People Are Weirdly Grossed Out by Video Revealing How Panera Makes Mac & Cheese

People have plenty of things to be upset about in 2019. Popeyes is still sold out of fried chicken sandwiches, some Taco Bell locations aren't selling beef, and we're not even going to get into many crises facing the country at the moment. But of all things, the way Panera Bread -- and other ubiquitous chains -- quickly prepare their food is not one of them. And yet...

A now-viral TikTok video recently "revealed" how Panera, the coffee, soup, and carb bomb purveyor, makes its macaroni and cheese is apparently -- and unwarrantedly -- disturbing eaters on Twitter. In the video, a Panera employee shows how they take a frozen portion-size bag of mac & cheese, heat it up in a bath of piping hot water, cut the bag open and pout out the cheesy contents, and plate it to be served. The mac & cheese, like tons of other fast and fast casual foods, is made elsewhere and reheated at the restaurant.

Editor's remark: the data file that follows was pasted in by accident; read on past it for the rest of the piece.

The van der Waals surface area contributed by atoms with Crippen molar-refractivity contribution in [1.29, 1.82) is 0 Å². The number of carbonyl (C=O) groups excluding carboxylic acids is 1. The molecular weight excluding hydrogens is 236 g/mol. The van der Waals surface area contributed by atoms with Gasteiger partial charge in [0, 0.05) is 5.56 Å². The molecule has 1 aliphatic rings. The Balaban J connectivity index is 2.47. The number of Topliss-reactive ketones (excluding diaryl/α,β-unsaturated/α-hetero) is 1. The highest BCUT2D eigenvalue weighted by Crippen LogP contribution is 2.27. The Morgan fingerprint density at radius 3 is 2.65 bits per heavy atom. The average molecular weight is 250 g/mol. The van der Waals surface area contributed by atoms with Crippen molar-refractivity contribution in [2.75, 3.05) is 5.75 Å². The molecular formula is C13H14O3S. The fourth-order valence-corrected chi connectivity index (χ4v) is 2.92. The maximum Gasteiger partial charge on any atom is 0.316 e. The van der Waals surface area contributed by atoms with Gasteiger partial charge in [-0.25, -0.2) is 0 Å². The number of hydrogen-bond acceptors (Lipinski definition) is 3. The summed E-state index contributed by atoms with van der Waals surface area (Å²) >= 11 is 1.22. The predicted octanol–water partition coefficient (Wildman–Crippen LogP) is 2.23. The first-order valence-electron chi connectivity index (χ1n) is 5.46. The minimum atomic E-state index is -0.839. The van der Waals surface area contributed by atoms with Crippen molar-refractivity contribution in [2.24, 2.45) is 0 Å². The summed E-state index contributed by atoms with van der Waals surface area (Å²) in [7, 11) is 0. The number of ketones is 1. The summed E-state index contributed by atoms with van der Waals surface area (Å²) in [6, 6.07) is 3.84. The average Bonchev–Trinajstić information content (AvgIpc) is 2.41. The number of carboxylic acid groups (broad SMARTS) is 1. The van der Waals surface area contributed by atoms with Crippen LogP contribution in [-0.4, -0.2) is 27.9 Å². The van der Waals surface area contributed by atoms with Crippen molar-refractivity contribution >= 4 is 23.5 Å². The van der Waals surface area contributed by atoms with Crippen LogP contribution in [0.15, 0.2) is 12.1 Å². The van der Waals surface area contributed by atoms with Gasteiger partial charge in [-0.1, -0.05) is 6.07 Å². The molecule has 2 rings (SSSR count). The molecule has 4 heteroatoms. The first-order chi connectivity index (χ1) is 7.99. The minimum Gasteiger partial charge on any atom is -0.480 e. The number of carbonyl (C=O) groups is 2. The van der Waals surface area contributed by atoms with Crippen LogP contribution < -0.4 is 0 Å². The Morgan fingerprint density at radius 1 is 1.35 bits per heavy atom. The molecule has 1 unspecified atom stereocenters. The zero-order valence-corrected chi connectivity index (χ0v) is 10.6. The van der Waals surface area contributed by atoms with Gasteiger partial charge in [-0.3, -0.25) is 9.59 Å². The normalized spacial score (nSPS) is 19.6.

Hold up. You're telling me fast food restaurants don't make all their meals completely from scratch? Color me absolutely not shocked.

People could not fathom, however, that the restaurant chain makes the cheesy pasta this way, or that it charges upwards of $8 for a simple bowl of previously frozen food. 

Other mac & cheese eaters on Twitter, however, jumped to Panera's defense. After all, the method used to heat food at the chain is common at most fast food and fast casual establishments.

Panera responded to the bizarre controversy, telling CNN the "mac and cheese is made off-site with our proprietary recipe developed by our chefs and using our sourced ingredients that meet our standards for our clean menu offerings." Additionally, Panera also fired the employee who "exposed" the macaroni and cheese cooking method. 

Although many criticized Panera, it's important to note that Chipotle, Starbucks, Taco Bell, and Subway -- among other restaurants -- utilize this sous-vide method of cooking. How else can these chains serve food across thousands of establishments that taste virtually the same, and most importantly, can be prepared quickly?

If you're in the camp of feeling nauseated by the TikTok video, perhaps it's better to cook your own food. 

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Kat Thompson is a staff writer at Thrillist. Follow her on Twitter @katthompsonn